Briefing

Survey: Church attendance linked to higher levels of happiness
Church participation leads to more happiness and civic engagement, according to Pew Research’s analysis of surveys from the U.S. and 25 other countries. Religious affiliation without participation does not lead to the same positive outcomes, Pew found.

Young adults keep Christian label; fewer ‘devout’
Most young adults who attended church as teenagers say they believe in God today, but fewer consider themselves devout Christians, according to a LifeWay Research study released Jan. 31. And some say they believe in God but are uncertain of Christianity.

Boy Scouts officially accepting girls
The Boy Scouts of America officially changed their name Feb. 1 and began accepting girls in all scouting programs. Troops, however, will continue to be single gender, the organization has said. Maybe a quick quote from the opposition?

Asia Bibi finally free to leave Pakistan
On January 29, the Supreme Court of Pakistan upheld its decision to acquit Asia Bibi. In one of the most high-profile Christian persecution cases in the past decade, Bibi spent eight years in prison convicted of blasphemy against the Prophet Muhammad—which is a crime punishable by death in the Islamic Republic—until Pakistan’s Supreme Court rejected her conviction last October. Bibi was the first Christian woman in the country to be convicted of blasphemy and to have her case go all the way to the Supreme Court.

Who is most ‘Bible engaged’ in the U.S.?
Amid cultural shifts in beliefs and reading habits, African Americans consistently outrank other racial groups for their reliance on the Word. Last year, the American Bible Society (ABS) once again named African Americans “the most Bible engaged in the US.” They are more likely to own a Bible—93 percent of African Americans do, versus 82 percent of Americans overall—and more than twice as likely to say Bible reading is crucial to their daily routine, according to the society’s 2018 State of the Bible report.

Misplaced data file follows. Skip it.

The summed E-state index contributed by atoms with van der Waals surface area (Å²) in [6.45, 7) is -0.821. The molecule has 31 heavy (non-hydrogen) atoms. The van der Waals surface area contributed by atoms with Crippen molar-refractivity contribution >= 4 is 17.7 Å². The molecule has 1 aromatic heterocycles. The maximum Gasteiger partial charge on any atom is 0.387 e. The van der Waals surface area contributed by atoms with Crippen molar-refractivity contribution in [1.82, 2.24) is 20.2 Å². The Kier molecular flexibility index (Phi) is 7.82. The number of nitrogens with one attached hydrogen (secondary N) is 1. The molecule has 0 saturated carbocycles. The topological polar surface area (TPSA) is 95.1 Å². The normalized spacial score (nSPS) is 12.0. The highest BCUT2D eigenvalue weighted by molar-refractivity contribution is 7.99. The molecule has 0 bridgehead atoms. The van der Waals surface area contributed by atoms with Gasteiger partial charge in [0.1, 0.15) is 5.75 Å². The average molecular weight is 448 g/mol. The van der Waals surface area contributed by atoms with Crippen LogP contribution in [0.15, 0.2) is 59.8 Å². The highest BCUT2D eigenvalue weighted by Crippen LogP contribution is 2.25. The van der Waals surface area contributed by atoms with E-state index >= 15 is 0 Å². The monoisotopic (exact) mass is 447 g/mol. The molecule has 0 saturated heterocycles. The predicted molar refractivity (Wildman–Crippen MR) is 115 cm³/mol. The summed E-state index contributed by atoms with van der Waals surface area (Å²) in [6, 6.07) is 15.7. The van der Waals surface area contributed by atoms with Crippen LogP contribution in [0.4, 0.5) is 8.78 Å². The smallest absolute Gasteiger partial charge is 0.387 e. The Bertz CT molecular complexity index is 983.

Sources: BP News (2), Christian Headlines, Christianity Today (2)

What churches need

Lisa Misner —  February 4, 2019

By Nate Adams

Mel Gibson and Helen Hunt once starred in a box office hit that bore the simple but provocative title, “What Women Want.” The movie’s premise, of course, is that men can be notoriously oblivious to understanding what women want. But after Gibson’s character receives an accidental shock from a hairdryer, he finds he can hear what the women around him are thinking. And that makes all the difference.

One of the serious take-aways from this romantic comedy is that we would all better understand what others want or need if we would just ask, and listen. None of us can hear one another’s thoughts, and most people are reluctant to talk openly about what they really need, at least until someone asks directly.

That’s one reason IBSA remains committed to an annual survey of churches each fall. It’s our way of asking churches what they really need, and hoping they will tell us, so we can help.

Our annual survey finds we have a lot in common.